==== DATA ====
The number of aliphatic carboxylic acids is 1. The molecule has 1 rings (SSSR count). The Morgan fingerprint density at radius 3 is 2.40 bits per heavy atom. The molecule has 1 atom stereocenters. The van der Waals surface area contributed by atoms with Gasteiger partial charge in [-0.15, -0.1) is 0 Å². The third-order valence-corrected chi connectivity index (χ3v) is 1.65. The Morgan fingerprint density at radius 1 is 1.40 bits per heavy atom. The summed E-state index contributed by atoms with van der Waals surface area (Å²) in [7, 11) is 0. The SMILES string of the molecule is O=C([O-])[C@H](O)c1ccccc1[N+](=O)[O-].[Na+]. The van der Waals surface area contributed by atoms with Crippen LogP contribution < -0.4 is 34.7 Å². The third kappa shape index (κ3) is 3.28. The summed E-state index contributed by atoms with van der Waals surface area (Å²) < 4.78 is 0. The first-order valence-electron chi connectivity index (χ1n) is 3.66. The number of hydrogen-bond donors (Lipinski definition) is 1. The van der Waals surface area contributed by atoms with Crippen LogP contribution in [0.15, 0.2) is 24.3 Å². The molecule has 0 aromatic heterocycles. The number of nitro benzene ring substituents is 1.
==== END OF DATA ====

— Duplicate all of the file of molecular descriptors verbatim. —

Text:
The number of aliphatic carboxylic acids is 1. The molecule has 1 rings (SSSR count). The Morgan fingerprint density at radius 3 is 2.40 bits per heavy atom. The molecule has 1 atom stereocenters. The van der Waals surface area contributed by atoms with Gasteiger partial charge in [-0.15, -0.1) is 0 Å². The third-order valence-corrected chi connectivity index (χ3v) is 1.65. The Morgan fingerprint density at radius 1 is 1.40 bits per heavy atom. The summed E-state index contributed by atoms with van der Waals surface area (Å²) in [7, 11) is 0. The SMILES string of the molecule is O=C([O-])[C@H](O)c1ccccc1[N+](=O)[O-].[Na+]. The van der Waals surface area contributed by atoms with Crippen LogP contribution < -0.4 is 34.7 Å². The third kappa shape index (κ3) is 3.28. The summed E-state index contributed by atoms with van der Waals surface area (Å²) < 4.78 is 0. The first-order valence-electron chi connectivity index (χ1n) is 3.66. The number of hydrogen-bond donors (Lipinski definition) is 1. The van der Waals surface area contributed by atoms with Crippen LogP contribution in [0.15, 0.2) is 24.3 Å². The molecule has 0 aromatic heterocycles. The number of nitro benzene ring substituents is 1.